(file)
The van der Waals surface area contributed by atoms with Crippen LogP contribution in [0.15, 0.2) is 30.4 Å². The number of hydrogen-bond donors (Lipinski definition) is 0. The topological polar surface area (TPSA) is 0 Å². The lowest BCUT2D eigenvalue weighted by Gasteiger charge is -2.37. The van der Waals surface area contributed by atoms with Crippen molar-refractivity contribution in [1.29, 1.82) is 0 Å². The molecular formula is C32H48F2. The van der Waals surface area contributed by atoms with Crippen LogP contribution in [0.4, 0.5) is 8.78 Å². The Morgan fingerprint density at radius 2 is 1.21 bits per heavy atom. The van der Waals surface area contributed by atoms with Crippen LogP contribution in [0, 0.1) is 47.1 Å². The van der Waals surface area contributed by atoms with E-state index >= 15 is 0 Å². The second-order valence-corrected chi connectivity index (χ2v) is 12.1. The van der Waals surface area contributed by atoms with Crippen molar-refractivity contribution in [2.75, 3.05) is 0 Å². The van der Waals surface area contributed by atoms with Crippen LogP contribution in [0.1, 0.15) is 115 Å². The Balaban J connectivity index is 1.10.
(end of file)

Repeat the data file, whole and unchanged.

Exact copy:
The van der Waals surface area contributed by atoms with Crippen LogP contribution in [0.15, 0.2) is 30.4 Å². The number of hydrogen-bond donors (Lipinski definition) is 0. The topological polar surface area (TPSA) is 0 Å². The lowest BCUT2D eigenvalue weighted by Gasteiger charge is -2.37. The van der Waals surface area contributed by atoms with Crippen molar-refractivity contribution in [1.29, 1.82) is 0 Å². The molecular formula is C32H48F2. The van der Waals surface area contributed by atoms with Crippen LogP contribution in [0.4, 0.5) is 8.78 Å². The Morgan fingerprint density at radius 2 is 1.21 bits per heavy atom. The van der Waals surface area contributed by atoms with Crippen LogP contribution in [0, 0.1) is 47.1 Å². The van der Waals surface area contributed by atoms with E-state index >= 15 is 0 Å². The second-order valence-corrected chi connectivity index (χ2v) is 12.1. The van der Waals surface area contributed by atoms with Crippen molar-refractivity contribution in [2.75, 3.05) is 0 Å². The van der Waals surface area contributed by atoms with Crippen LogP contribution in [0.1, 0.15) is 115 Å². The Balaban J connectivity index is 1.10.